Northeast Fire Program
Northeast Region
 

Equipment Saves Firefighter's Life


by Larry Helmerick

Suffolk, VA; Great Dismal Swamp (June 28, 2008) – A firefighter from Crawfordville, Florida owes his life to personal protective equipment (PPE). The South One fire, burning in Great Dismal Swamp National Wildlife Refuge near Suffolk, Virginia since June 9, had been accident free until yesterday when a “hazard tree” came crashing down. Richard Taylor is thankful to be alive.

Taylor was working as an Engine Boss on a 300 gallon (Type 6) engine providing support to the team that is managing the 3,800+-acre fire. Shortly after noon Taylor and Wes Coleman, also from Crawfordville, were responding to a quarter acre fire that had jumped the line west of Lake Drummond and was burning outside of the containment area. Taylor and Coleman, along with seven other engines, rushed to the scene as requested by their Strike Team Leader.

Both men joined up with a chainsaw operator and spotters in the area to try and knock down the renegade flames. The entire group was working well as a team when Taylor heard the cry “snag!” The pair started to move and the next thing Taylor knew, he was in the dirt with pain and blood coming from a head wound.

Following a strict protocol, the other firefighters nearby alerted the Incident Command Post near Refuge Headquarters and requested medical assistance. The radio frequency was cleared and the process of getting Taylor out of the swamp began.

Crews rushed to the site and found Taylor conscious, but injured. Coleman was five feet away from Taylor when the tree came down and narrowly escaped serious injury. Two squads of firefighters gave immediate aid and a back board was brought in to carry Taylor out. The crews used a flat-bottom boat to get Taylor across a flooded ditch to a waiting ambulance.

When the radio call came in Medical Unit Leader Melinda Horn got on the phone to Suffolk, VA Fire Rescue and requested an ambulance. Taylor recalled that the ride on the back board he got from the firefighters was “smooth as silk on the way to the Incident Command Post (ICP) where a medical helicopter was waiting. Thanks to the efforts of the rescue forces, Taylor was quickly taken to Sentara Norfolk General Trauma Center.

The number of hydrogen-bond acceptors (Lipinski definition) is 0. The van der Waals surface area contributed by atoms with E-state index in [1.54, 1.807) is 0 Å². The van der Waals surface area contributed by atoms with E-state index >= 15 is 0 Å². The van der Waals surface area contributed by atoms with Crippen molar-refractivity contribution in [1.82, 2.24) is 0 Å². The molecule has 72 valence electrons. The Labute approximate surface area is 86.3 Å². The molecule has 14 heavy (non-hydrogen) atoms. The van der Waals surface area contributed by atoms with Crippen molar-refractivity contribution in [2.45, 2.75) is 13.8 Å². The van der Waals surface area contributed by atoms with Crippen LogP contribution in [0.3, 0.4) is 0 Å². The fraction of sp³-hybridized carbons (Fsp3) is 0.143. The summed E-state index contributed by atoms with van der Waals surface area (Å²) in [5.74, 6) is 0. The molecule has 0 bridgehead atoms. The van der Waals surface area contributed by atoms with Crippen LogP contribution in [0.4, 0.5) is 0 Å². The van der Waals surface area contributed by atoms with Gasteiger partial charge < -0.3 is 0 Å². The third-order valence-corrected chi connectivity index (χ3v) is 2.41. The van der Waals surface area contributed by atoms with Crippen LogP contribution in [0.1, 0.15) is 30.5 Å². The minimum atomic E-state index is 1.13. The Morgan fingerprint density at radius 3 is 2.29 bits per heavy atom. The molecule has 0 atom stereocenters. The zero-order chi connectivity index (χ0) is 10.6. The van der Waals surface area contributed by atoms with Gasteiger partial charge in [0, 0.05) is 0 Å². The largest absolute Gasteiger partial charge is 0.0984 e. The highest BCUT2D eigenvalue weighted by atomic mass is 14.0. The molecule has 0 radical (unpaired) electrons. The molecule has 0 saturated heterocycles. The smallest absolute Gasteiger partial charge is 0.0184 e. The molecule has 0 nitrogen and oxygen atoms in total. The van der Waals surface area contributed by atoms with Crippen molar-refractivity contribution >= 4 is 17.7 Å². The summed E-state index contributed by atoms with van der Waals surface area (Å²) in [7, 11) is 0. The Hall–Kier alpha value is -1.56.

Richard was immediately taken into ICU where they assessed his injuries. After medical treatment, some stitches and x-rays he was released later last night. A true firefighter, Richard attended this morning’s firefighter briefing. Although he was still dressed in hospital clothes and said he felt like he had been hit by a train, he wished that he could be out on the line fighting fire.

Coleman said “everyone said that Richard was hard-headed, but no one knew that he could take a tree falling on his head.”

Taylor ended up with lacerations over one eye, two broken bones to his shoulder, numerous bruises and scratches across the top of his back, and a one-way airline ticket back to Florida. Thanks to PPE, his wife Dawn and son Rick will be waiting for his safe return.

Taylor is a fulltime firefighter and equipment technician with Attack-One Fire Management Services out of Crawfordville.

Coleman, an Assistant Chief with the Riversink Volunteer Fire Department is employed by Tallahassee Community College. He is married to Rachelle and the couple has a daughter, Carlie.

When asked what he’d like to say to others about his experience, Taylor simply stated, “PPE works.”

Emergency medical personnel from Suffolk Fire and Rescue and Nightingale Helicopter attend to injured firefighter Richard Taylor.
Emergency medical personnel from Suffolk Fire and Rescue and Nightingale Helicopter attend to injured firefighter Richard Taylor
Credit: Catherine J. Hibbard/USFWS
Firefighter Richard Taylor testifies to fellow firefighters on how his hard hat saved his life.
Firefighter Richard Taylor testifies to fellow firefighters on how his hard hat saved his life
Credit: Catherine J. Hibbard/USFWS
Firefighters Wes Coleman and Richard Taylor. Taylor suffered a broken shoulder and collarbone and a cut to the eyebrow when a tree fell on him
Firefighters Wes Coleman and Richard Taylor. Taylor suffered a broken shoulder and collarbone and a cut to the eyebrow when a tree fell on him
Credit: Catherine J. Hibbard/USFWS
The hard hat that saved firefighter Richard Taylor’s life
The hard hat that saved firefighter Richard Taylor’s life
Credit: Catherine J. Hibbard/USFWS
Last updated: February 27, 2013